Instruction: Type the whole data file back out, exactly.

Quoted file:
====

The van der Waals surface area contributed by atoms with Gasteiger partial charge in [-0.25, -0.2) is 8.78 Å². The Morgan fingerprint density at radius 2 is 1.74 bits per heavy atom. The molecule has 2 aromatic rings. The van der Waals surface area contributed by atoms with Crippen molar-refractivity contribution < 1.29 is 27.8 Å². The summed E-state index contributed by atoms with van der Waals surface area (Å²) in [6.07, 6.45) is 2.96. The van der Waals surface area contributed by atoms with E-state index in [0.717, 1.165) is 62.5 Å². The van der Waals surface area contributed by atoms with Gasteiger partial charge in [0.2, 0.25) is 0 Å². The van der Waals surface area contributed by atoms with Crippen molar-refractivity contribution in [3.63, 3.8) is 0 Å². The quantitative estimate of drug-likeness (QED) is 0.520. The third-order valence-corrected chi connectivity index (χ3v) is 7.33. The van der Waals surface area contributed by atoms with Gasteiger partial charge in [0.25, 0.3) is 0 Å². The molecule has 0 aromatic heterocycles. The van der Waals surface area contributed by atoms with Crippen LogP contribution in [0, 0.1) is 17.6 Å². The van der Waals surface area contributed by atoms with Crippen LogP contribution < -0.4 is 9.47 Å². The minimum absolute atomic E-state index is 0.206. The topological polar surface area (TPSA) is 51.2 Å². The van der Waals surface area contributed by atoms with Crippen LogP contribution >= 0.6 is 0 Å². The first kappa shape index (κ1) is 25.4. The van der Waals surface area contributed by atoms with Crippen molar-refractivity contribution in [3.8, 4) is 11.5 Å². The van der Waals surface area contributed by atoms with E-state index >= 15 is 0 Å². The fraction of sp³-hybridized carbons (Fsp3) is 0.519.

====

The van der Waals surface area contributed by atoms with Gasteiger partial charge in [-0.25, -0.2) is 8.78 Å². The Morgan fingerprint density at radius 2 is 1.74 bits per heavy atom. The molecule has 2 aromatic rings. The van der Waals surface area contributed by atoms with Crippen molar-refractivity contribution < 1.29 is 27.8 Å². The summed E-state index contributed by atoms with van der Waals surface area (Å²) in [6.07, 6.45) is 2.96. The van der Waals surface area contributed by atoms with E-state index in [0.717, 1.165) is 62.5 Å². The van der Waals surface area contributed by atoms with Gasteiger partial charge in [0.2, 0.25) is 0 Å². The van der Waals surface area contributed by atoms with Crippen molar-refractivity contribution in [3.63, 3.8) is 0 Å². The quantitative estimate of drug-likeness (QED) is 0.520. The third-order valence-corrected chi connectivity index (χ3v) is 7.33. The van der Waals surface area contributed by atoms with Gasteiger partial charge in [0.25, 0.3) is 0 Å². The molecule has 0 aromatic heterocycles. The van der Waals surface area contributed by atoms with Crippen LogP contribution in [0, 0.1) is 17.6 Å². The van der Waals surface area contributed by atoms with Crippen LogP contribution < -0.4 is 9.47 Å². The minimum absolute atomic E-state index is 0.206. The topological polar surface area (TPSA) is 51.2 Å². The van der Waals surface area contributed by atoms with Crippen LogP contribution >= 0.6 is 0 Å². The first kappa shape index (κ1) is 25.4. The van der Waals surface area contributed by atoms with Crippen molar-refractivity contribution in [3.8, 4) is 11.5 Å². The van der Waals surface area contributed by atoms with E-state index >= 15 is 0 Å². The fraction of sp³-hybridized carbons (Fsp3) is 0.519.